Shounak Gupta is a Graduate Student in the IBIOS program, Molecular Medicine option. He received his medical degree (M.B.B.S.) from the Kasturba Medical College, Manipal, in Karnataka, India. Shounak is working on elucidating the role of PERK in pancreatic beta cells. Contact Shounak at sug149@psu.edu.
   
Kaori Iida is a Graduate Student in Genetics and received her B.S. from the University of Tsukuba, Japan. Kaori has been investigating the function of PERK eIF2a kinase in the exocrine pancreas using mice with a conditional knockout of the Perk gene in acinar cells. Kaori can be reached at koi100@psu.edu.
   
Jen Leszl is a Senior Research Technologist. She received a B.A. with distinction in Biological Sciences from the University in Delaware in 2001 where she studied the gene expression of adipocytes. Since graduation, Jen has been at Penn State studying craniofacial phenotypes of mice with different genetic conditions for her M.S. in genetics under the supervision of Dr. Joan Richtsmeier. She joined the Cavener lab in May of 2005 to take over the job of managing the lab's extensive mouse colony. You can contact Jen at jml399@psu.edu.
   
Yulin Li is a Graduate Student in Genetics. He received his bachlor of medicine from Beijing Medical University in 1998. Yulin is currently working on the characterization of metabolism defects in the neonatal PERK knockout mice. Contact Yulin at yzl106@psu.edu.
   
Holly Preston is a Graduate Student in Biology. Holly received her A.S. from Corning Community College and her B.S. from UNC Wilmington. She is currently researching the effects of exercise on gene expression in bone and brain and the effects of PERK on the brain and pancreas. Contact Holly at hmp131@psu.edu.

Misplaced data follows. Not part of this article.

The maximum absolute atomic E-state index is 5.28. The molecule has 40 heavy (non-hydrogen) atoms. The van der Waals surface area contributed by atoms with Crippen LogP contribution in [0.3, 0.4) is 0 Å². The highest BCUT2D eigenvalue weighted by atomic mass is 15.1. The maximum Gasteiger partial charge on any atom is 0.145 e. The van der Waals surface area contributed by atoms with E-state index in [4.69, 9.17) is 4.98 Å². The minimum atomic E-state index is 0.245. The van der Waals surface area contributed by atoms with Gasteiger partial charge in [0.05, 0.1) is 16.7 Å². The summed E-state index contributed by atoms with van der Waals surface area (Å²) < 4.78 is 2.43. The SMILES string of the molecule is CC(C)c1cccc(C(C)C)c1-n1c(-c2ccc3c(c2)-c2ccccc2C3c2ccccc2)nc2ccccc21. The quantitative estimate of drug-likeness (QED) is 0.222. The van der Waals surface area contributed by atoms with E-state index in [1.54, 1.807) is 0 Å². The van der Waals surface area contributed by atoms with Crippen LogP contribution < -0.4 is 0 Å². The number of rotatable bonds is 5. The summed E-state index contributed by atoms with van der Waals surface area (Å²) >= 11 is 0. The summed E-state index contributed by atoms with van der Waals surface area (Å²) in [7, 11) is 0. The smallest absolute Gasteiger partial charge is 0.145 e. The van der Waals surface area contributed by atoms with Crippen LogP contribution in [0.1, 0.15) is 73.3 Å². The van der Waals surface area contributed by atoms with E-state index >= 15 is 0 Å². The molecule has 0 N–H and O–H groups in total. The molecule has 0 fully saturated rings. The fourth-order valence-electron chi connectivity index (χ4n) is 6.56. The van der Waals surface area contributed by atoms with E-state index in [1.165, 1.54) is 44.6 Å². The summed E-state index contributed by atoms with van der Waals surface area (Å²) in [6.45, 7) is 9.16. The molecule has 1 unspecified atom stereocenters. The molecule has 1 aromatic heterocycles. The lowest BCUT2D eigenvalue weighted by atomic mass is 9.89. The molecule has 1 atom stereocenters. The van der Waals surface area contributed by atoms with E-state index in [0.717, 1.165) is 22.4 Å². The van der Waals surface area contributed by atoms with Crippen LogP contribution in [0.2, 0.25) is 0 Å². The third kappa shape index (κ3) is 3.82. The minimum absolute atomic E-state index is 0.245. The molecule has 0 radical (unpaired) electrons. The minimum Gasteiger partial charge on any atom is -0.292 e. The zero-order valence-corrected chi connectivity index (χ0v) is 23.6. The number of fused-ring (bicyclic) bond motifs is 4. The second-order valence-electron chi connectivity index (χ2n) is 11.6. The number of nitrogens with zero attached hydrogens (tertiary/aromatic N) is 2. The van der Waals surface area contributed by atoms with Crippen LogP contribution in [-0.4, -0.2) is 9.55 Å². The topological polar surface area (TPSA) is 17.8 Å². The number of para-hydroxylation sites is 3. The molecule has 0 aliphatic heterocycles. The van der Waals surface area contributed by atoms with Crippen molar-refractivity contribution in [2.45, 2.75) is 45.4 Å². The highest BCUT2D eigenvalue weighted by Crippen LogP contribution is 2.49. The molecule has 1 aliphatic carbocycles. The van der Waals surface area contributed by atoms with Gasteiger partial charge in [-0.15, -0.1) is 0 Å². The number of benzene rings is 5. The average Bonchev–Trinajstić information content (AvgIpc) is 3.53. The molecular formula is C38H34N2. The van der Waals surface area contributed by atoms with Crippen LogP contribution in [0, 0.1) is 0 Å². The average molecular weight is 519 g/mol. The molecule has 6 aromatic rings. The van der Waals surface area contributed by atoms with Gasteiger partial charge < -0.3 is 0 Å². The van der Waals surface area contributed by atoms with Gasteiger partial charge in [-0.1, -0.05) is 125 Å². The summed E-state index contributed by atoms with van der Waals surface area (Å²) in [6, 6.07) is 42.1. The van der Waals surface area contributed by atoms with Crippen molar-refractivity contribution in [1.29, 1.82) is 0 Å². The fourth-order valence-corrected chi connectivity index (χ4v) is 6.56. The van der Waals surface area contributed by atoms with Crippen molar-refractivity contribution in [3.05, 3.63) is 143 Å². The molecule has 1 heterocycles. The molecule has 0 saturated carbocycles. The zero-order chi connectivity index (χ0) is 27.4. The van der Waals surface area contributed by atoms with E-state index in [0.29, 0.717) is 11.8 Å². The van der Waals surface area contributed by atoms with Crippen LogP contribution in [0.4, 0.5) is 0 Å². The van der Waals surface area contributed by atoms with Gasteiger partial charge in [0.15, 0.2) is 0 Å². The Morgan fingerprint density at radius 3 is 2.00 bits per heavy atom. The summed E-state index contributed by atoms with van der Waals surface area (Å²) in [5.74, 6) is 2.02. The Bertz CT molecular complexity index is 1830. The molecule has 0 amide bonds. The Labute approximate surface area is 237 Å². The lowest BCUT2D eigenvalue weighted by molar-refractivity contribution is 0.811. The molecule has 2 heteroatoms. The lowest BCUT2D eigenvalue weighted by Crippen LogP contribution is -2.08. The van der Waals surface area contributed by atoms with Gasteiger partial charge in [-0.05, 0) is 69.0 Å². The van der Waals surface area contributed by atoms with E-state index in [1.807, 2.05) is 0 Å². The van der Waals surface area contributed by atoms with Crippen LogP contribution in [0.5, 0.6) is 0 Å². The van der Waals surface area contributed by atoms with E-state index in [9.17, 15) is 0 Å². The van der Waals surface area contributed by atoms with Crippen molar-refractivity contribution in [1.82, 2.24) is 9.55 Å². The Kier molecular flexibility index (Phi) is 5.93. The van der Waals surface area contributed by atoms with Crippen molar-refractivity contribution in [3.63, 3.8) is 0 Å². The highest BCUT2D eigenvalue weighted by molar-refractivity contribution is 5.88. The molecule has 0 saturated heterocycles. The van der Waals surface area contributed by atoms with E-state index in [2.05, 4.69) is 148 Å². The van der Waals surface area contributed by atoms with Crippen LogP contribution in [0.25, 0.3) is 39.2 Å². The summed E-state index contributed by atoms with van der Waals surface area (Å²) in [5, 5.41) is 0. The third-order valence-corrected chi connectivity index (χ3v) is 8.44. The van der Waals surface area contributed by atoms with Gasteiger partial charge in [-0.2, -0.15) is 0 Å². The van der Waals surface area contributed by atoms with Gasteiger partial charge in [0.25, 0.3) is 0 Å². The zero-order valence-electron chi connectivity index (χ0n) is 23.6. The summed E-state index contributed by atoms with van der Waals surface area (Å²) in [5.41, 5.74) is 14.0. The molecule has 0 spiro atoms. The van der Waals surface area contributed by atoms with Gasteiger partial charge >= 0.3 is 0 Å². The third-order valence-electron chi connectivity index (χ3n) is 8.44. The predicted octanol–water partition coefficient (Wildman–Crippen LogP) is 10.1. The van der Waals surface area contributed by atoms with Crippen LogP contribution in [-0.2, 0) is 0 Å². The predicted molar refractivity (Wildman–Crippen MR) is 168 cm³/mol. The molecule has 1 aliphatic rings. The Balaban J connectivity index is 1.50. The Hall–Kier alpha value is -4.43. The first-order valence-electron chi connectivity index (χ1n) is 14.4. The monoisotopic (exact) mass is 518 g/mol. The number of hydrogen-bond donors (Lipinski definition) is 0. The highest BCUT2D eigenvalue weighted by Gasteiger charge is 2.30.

Xiaoyi Sheng is a Graduate Student in Genetics. He received his B. S. in Biological Sciences from Fudan University, Shanghai, China. Xiaoyi's research is focusing on the bone defects of PERK eIF2alpha kinase deficient mice using micro-CT technology. He is also in the process of generating transgenic mice that have conditional rescue of PERK under a global KO background to investigate the tissue and developmental specific roles of PERK. Xiaoyi can be contacted at xzs102@psu.edu.
   
Dong Wang is a Graduate Student in Biology. He received his B.S. in Biological Sciences from Tsinghua University, Beijing, China. Dong is currently trying to identify potential proteins that interact with the PERK kinase domain using the SOS recruitment system. He is also working with tetracycline controlled ratPERK expression in a stable MEF cell line. You can reach Dong at dzw115@psu.edu.
   
Jianwen Wei is a Graduate Student in Genetics. Jianwen received his M.S. in Genetics in the Department of Biochemistry, Sun Yat-sen University, China. His thesis research is focusing on studying eukaryotic translation initiation factor 2-alpha kinase 3 (PERK)s function in skeletal development. Jianwen is trying to figure out the possible role of PERK in osteoblast (proliferation, differentiation, apoptosis and bone formation), via both in vivo and in vitro approaches. Contact him at jxw387@psu.edu.
   
Vivian (Wei) Zhang is a Graduate Student in Genetics. She received her B.S. in Biology from Shanghai Normal University and received a Master in Medical Genetics from Shanghai Medical University. Vivian is working on the Beta cell defect of Perk Knockout mice by investigating the molecular mechanism underlying the Perk KO phenotype via a mixed application of genetics, physiology and morphology. Contact her at wzz100@psu.edu.
   
Katie Maher is a senior, majoring in Biology. She joined the lab in the Fall of 2002 through the WISER undergraduate research program, and is working on a project that involves examining the bone volume of PERK knockout and transgenic mice. Katie is also involved in protein and RNA analysis of chondrocytes cultured from the same mouse lines to determine differences in cellular expression. Contact Katie at knm141@psu.edu.
Hanna Xu is a sophomore majoring in Biology. Hanna works on the immunohisto-chemistry of ngn3-cre mice and is observing the effects on the endocrine pancreas, including the number changes in the alpha and beta cells. She is also working on beta cell proliferation and apoptosis. Contact Hanna at hix5000@psu.edu.

Cavener Lab 2005